Love Sam xx

  • KateWild


    I watched Darwin's video. Before watching it I stated the limitations of this silly experiment in post number 980 of this thread. I stated " Although the common ancestor could evolve a being far more advanced than we are today, we just cannot control or predict how we will evolve"

    It is very humble of you, cofty, to take my point seriously and highlight the fact that Darwin himself at 5.30 of the video agrees with me of the limits.

    Darwin's idea of random mutation then is really Divine Order as Einstein points to.

    Good thread Bill, Love Sam xx

  • rawe

    Hi Sam,

    "Albert Einstein, stated that the orderly universe was complex and this order had to be divine."

    Pinning down Einstein's views on the subject of God can be challenge. As a young child he apparently spent a year or two practicing Orthodox Judiasm. In his later life, when directly questioned on the subject he replied, "I believe in Spinoza's God[1], who reveals Himself in the lawful harmony of the world, not in a God who concerns Himself with the fate and the doings of mankind..."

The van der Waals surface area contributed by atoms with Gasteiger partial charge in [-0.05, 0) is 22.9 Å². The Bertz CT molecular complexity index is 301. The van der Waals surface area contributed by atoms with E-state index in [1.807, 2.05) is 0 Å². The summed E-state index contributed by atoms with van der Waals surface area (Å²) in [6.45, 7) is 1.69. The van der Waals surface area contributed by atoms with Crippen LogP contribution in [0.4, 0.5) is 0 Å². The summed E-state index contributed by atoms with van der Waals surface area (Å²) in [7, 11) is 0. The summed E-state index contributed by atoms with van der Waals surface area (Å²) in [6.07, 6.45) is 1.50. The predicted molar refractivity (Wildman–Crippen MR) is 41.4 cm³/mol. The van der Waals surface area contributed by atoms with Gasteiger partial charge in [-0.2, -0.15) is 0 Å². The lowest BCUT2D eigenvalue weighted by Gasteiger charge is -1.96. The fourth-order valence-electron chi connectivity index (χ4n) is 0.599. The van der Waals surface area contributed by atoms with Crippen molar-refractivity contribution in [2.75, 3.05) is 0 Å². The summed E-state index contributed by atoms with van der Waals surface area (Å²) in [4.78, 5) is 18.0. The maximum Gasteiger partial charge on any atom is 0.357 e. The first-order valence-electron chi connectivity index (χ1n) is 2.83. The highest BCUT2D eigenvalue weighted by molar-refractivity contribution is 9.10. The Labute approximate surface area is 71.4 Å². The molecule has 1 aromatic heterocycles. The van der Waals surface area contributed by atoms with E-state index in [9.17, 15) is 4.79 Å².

In the post-9/11 world of New Atheism, I do think there is a difference in how non-believers engage and identify themselves. In 1950s America being outspoken and bullish on Atheism would be more rare, even in academic circles. I'm not suggesting Einstein would be less than candid on the subject, but just that in general people today speak of their non-belief differently than they did 60 years ago.

    In any regards, Einstein was a physicist not an evolutionary biologist. It is evolutionary biologists such as Richard Dawkins that are in effect told, their body of scientific knowledge should be excluded from the class room because it is in direct conflict with the creation story in Genesis. I think that makes a difference too. For Einstein his concern was the conclusions of quantum physics, which seemed to suggest chaos and lack of order. He worked right to the very end of his life on unified field theory, that he was sure could unite the micro and macro worlds without the need to invoke uncertainity of QP.



    [1] As per the Wikipedia on Baruch Spinoza (1632 - 1677): "Spinoza denies the immortality of the soul; strongly rejects the notion of a providential God—the God of Abraham, Isaac and Jacob; and claims that the Law was neither literally given by God nor any longer binding on Jews."